Wireless Access

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Access network design for branch, remote, outdoor and campus locations with Aruba access points, and mobility controllers.
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Troubleshooting RTS/CTS

  • 1.  Troubleshooting RTS/CTS

    Posted Mar 25, 2014 01:04 PM

    I've noticed in a few packet captures that quite often stations and APs  are using the RTS/CTS mechanism. The only reason I can think of is that 'b' protection is enabled - although I am 97% sure there are no 802.11b clients about. Are there any other reasons that either the client/AP would decide to enable this mechanism? 

     

     



  • 2.  RE: Troubleshooting RTS/CTS

    Posted Mar 25, 2014 01:09 PM

    RTS/CTS is used to help curb the hidden node problem when a client can't hear transmissions from another client (and then collisions would occur).

     

    Here's a good explanation:

     

    http://arxiv.org/ftp/arxiv/papers/1003/1003.4070.pdf



  • 3.  RE: Troubleshooting RTS/CTS

    Posted Mar 26, 2014 05:15 AM

    Re - hidden nodes;

     

    acknowledged - but this mechanism would need to be put on explicitly my the administrator iirc?



  • 4.  RE: Troubleshooting RTS/CTS

    Posted Mar 25, 2014 01:58 PM

    @eljay wrote:

    I've noticed in a few packet captures that quite often stations and APs  are using the RTS/CTS mechanism. The only reason I can think of is that 'b' protection is enabled - although I am 97% sure there are no 802.11b clients about. Are there any other reasons that either the client/AP would decide to enable this mechanism? 

     

     


     

    There are two reasons it is happening: (1) 802.11b protection is enabled on the Aruba Controller in the 802.11g radio profile (it is enabled by default) and (2) There are 802.11b clients present on the channel.  The access points and clients are sending this in response to at least one 802.11b client present.  You have the option to uncheck that parameter in the 802.11g radio profile, so that access points will not send it in response to 802.11b client on the channel.  Clients, however will continue to send RTS/CTS traffic if they observe 802.11b clients and there is nothing you can do about that.  The purpose of RTS/CTS is for 802.11g and faster traffic to alert 802.11b clients, that cannot decode their traffic, that traffic is being sent.  If you have that parameter unchecked and you have 802.11b clients that cannot decode that traffic, they will attempt to transmit when other clients are transmitting and you will have collisions that degrade their traffic, probably....  Long story short -  It was only put in here because there is an option to disable it on other WLAN infrastructures.  You should always have protection on...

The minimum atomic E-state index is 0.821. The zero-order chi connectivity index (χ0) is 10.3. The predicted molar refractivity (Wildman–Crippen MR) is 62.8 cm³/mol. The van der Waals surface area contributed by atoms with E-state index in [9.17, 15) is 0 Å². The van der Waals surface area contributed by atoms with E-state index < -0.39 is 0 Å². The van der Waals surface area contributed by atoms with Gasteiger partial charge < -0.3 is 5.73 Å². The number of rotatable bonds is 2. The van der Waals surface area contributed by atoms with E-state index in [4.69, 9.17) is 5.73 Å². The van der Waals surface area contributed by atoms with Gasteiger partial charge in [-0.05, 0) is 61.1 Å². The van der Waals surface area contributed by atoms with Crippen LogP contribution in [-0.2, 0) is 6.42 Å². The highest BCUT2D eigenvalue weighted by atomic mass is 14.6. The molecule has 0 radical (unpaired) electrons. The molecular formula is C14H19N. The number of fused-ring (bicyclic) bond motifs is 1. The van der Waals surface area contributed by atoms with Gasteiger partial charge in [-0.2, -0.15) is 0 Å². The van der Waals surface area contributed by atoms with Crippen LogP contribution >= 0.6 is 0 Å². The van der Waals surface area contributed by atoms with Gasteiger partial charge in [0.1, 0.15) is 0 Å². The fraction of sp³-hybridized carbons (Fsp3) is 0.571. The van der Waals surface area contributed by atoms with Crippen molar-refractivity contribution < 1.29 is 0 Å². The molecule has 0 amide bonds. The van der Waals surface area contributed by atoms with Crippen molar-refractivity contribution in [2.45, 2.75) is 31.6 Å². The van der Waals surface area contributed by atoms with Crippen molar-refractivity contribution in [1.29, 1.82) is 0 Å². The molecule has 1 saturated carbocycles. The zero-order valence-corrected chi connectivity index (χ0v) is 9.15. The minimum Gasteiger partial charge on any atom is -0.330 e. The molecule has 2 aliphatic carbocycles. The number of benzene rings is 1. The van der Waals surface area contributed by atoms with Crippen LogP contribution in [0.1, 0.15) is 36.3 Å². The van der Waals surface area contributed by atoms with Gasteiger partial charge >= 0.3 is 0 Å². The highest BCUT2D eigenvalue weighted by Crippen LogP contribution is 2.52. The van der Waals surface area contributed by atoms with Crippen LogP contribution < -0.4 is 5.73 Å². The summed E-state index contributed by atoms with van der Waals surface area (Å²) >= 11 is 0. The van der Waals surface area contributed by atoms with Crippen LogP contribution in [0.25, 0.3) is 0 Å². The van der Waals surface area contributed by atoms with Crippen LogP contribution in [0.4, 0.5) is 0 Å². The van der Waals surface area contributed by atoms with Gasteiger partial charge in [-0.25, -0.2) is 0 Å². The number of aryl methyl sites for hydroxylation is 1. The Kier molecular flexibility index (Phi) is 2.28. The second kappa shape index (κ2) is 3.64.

protection.png

     



  • 5.  RE: Troubleshooting RTS/CTS

    Posted Mar 26, 2014 05:09 AM

    OK, thanks...

     

    I am 99% sure that there are no 'b' clients about... which is why I'm not understanding why there are lots of cts/rts packets about... However your response does fit with my understanding of how cts/rts works. 

     

    Given that I don't support 802.11b clients - according to Airwave there have only been 2 seen on the entire site, I think I'm going to disable 802.11b protection. The impact on performance is *huge*.  I'm sure the 'b' client owners will contact the helpdesk if they're desperate for service ! :)

     

    Please don't remove the option to disable b protection! 



  • 6.  RE: Troubleshooting RTS/CTS

    Posted Mar 26, 2014 06:57 AM

    eljay,